When I was choosing my books for storytime last week at the library (due to some staffing changes, I am now doing the occasional storytime! Slightly petrifying but satisfying when it goes well and toddlers and caregivers leave happy!) I found a classic on the shelves: The Little Fingers and Ten Little Toes by Mem Fox and Helen Oxenbury.
The refrain of the book, told in rhyme, is
And both of these babies, as everyone knows,
had ten little fingers/and ten little toes.”
Upon re-reading this time, I was struck with the conundrum of… what in the world would I do if a child with a hand or foot animality came into this storytime? What rules do you follow when dealing with truly exceptional uncommon differences?
I do not have the hand anomalities sometimes associated with Moebius syndrome (although I do have rather crooked index fingers!), and clubfoot and residual issues from that, but I kind of thought about this the way I think about the colloquial use of smiling in our lexicon. If I got truly offended anytime something – a song, an advertisement, a common phrase – mentions smiling, I would truly spend my life offended.
And honestly, there aren’t statistically that many of us who cannot smile (or have “unique” smiles) that it makes sense that it doesn’t figure into the scope of thought. While it’s great to point it out, and helps awareness and understanding, I have also learned to take a deep breath and look holistically at these things. But children usually don’t have that perspective. I know I spent a few years very offended when people mentioned smiling, no matter how innocuous. The last thing you want to do is offend someone from a simple book.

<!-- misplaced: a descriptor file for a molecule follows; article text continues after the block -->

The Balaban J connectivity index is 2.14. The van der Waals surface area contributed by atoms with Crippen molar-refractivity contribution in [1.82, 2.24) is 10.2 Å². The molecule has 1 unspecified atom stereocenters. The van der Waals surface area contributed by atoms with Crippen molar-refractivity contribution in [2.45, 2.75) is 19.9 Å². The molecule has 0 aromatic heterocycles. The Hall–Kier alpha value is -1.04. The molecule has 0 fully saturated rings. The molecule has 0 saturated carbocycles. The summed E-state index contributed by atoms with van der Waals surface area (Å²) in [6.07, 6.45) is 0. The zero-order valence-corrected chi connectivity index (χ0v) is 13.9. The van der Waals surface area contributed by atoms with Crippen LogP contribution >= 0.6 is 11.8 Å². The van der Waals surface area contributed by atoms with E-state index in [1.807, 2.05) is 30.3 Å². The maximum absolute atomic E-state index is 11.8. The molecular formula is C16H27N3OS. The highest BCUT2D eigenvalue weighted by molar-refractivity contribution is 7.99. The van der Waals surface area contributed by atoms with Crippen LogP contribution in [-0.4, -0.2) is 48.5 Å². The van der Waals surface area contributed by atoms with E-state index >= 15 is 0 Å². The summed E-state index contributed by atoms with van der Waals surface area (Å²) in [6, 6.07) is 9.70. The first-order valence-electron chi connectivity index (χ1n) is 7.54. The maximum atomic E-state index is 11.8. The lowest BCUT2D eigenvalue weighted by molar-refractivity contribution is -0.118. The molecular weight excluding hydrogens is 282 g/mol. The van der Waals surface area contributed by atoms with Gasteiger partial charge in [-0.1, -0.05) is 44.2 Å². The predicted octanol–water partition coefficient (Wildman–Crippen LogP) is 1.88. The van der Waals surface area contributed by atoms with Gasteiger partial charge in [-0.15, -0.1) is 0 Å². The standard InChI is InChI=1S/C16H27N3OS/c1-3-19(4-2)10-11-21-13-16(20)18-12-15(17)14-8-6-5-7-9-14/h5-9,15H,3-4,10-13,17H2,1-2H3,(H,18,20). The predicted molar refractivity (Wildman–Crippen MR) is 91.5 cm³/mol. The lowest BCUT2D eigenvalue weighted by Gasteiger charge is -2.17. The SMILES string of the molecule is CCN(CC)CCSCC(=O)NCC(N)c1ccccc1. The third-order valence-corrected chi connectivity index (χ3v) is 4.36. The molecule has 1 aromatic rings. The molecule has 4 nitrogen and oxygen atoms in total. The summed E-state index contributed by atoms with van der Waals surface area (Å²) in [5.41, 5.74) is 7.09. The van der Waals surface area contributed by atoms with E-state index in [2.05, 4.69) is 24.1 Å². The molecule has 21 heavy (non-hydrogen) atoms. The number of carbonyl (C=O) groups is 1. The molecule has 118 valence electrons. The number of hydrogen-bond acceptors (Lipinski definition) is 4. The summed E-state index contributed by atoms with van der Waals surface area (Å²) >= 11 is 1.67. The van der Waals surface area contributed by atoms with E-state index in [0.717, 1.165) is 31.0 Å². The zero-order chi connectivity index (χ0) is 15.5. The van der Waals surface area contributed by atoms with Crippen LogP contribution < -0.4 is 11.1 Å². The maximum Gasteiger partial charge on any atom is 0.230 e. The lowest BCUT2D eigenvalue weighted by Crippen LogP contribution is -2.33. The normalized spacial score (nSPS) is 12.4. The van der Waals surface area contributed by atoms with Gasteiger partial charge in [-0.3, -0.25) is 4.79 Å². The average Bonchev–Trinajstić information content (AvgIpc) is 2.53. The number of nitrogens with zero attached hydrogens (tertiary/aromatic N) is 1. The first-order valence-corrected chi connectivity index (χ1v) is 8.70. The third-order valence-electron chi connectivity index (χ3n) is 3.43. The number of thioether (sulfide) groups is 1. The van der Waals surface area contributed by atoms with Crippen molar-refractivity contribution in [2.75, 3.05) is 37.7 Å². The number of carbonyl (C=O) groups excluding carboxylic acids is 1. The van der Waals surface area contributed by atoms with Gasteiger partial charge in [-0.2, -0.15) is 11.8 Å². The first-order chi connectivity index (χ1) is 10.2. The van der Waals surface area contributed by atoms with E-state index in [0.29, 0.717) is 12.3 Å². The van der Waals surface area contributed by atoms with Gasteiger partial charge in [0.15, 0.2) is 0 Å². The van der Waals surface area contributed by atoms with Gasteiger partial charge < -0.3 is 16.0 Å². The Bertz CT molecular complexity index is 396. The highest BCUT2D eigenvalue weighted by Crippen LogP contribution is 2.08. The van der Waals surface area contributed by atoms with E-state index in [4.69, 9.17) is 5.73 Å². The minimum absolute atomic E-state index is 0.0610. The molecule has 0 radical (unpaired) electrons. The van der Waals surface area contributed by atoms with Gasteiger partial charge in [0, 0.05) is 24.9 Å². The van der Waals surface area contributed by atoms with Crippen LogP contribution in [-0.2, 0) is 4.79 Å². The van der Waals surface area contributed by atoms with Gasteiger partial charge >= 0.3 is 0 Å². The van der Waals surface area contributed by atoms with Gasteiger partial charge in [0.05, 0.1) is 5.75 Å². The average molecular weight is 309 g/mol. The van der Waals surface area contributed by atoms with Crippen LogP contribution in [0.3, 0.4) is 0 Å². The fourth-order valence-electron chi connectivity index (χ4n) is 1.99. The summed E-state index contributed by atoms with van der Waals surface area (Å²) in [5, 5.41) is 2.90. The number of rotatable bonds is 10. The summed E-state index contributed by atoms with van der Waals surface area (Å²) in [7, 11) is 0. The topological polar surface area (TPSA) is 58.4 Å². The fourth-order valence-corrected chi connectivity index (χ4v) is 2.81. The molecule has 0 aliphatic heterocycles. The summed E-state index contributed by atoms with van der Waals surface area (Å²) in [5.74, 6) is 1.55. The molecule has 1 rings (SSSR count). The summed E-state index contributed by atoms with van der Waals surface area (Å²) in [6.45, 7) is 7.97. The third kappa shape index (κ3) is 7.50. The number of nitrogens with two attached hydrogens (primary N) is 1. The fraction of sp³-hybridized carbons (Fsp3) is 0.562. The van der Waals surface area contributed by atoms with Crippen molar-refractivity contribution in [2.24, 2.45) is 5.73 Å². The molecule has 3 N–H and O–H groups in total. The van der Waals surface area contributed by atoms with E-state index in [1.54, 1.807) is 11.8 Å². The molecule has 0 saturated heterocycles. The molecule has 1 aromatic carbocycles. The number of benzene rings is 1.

So this takes us back to the seemingly innocuous children’s rhyme… What in the world do you do? “And both of these babies, as everyone knows, had ten little fingers/and ten little toes… except for the ones with hand and foot anomalities, who may not!?” I didn’t say that this time, but it made me pine for some great very basic books about children with disabilities. It’s tricky to find disability literature for children that isn’t too saccharine or implausible – the Schneider Family Book Awards are wonderful, but they tend to award picture books for older readers (as well as middle grades and young adult) I have a ton of resources for middle grades and even late elementary, but a storytime appropriate book about those babies who may not have ten little fingers and ten little toes would be magnificent.
Young children are so receptive to differences and are sponges… I would love to harness this openness for awareness of differences both big and small. So that is my resolve in a few weeks when I next do storytime, to search for good books about differences that will teach that even though babies might not all have ten little fingers and ten little toes, they are all equally loved and special.